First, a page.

You may recall when first discussing the subtitle for our callout component it was mentioned that it would be an optional field, and in our component template we include an ‘if’ statement to check for a populated subtitle before outputting its related markup. One thing to keep in mind when letting Drupal fully render fields is that even though no content may have been entered for the subtitle on the Drupal side, your component may still read the value of the rendered field as not being empty, and proceed with outputting the markup inside the if statement. This is especially problematic when you have twig debug turned on in your theme.

A reliable way to avoid false positives when checking for empty fields is to check the results of a field after applying the render and trim filters. Example:

‘subtitle’ = content.field_subtitle|render|trim is not empty ? content.field_subtitle


Leave No Content Unrendered

Finally, one last step we’ll want to take in our “presenter” template, is to make sure we allow Drupal to go ahead and do its render thing on the main content variable of the block, even though we’re only interested passing specific field values to our component template. This is again is to help avoid headaches with how caching is handled (read more about this here: https://www.drupal.org/docs/8/api/render-api/cacheability-of-render-arrays). We also need to make sure that we exclude the fields we passed over to our component template since we don’t want them to actually be output in the Drupal template. Example:

{{ content|without(‘field_title’, ‘field_subtitle’, ‘body’) }}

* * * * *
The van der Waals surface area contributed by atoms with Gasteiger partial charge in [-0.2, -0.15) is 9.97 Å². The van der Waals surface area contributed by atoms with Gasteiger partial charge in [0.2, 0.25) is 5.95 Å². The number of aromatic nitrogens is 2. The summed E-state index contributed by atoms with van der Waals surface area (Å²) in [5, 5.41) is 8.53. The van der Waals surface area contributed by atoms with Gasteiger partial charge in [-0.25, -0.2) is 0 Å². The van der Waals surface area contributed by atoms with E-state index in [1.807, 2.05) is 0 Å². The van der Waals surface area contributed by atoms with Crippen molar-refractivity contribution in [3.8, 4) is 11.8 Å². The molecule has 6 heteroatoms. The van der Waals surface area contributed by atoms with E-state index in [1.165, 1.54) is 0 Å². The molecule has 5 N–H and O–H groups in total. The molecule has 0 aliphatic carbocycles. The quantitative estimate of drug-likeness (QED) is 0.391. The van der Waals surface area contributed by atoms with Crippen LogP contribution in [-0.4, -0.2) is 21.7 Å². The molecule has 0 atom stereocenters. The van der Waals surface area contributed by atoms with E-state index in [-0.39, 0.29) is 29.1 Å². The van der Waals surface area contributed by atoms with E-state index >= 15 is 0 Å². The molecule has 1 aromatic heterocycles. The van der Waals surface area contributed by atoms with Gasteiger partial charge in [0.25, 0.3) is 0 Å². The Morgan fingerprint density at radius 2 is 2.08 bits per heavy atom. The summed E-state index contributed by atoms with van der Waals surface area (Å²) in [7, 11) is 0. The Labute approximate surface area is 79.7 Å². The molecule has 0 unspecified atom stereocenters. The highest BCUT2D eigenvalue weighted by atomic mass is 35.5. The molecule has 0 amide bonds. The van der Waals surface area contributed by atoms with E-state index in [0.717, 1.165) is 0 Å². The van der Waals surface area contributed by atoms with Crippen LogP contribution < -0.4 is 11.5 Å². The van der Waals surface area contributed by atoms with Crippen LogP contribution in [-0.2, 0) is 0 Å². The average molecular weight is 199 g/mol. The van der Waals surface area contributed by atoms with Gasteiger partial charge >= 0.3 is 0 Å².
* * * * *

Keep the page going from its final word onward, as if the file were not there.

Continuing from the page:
What The Future Holds

As mentioned in the beginning there is also UI Patterns module that many are embracing for a component-driven approach to Drupal site building. The benefit of this module is that it eliminates the need for the “presenter” template when integrating your components.

For now, though, if you find yourself in a position where your Drupal templates are having to serve as the presenter for your components, make sure to consider these ways of keeping things as forward-compatible as possible with Drupal, so that you can take advantage of new Drupal initiatives as their rolled out, and save yourself some headaches later on.

Additional Resources
5 Advantages of Component Driven Theming | Video
Building Components: Breaking it Down | Blog
5 Aspects of Component Driven Back End Development with Drupal 7 | VIdeo

Nov 13 2017
Nov 13
November 13th, 2017

Welcome to the fourth episode in our video series for Emulsify 2.x. Emulsify 2.x is a new release that embodies our commitment to component-driven design within Drupal. We’ve added Composer and Drush support, as well as open-source Twig functions and many other changes to increase ease-of-use.

In this video, we’re going to teach you how to best use a DRY Twig approach when working in Emulsify. This blog post accompanies a tutorial video, embedded at the end of this post.

DRYing Out Your Twigs

Although we’ve been using a DRY Twig approach in Emulsify since before the 2.x release, it’s a topic worth addressing because it is unique to Emulsify and provides great benefit to you workflow. After all, what drew you to component-driven development in the first place? Making things DRY of course!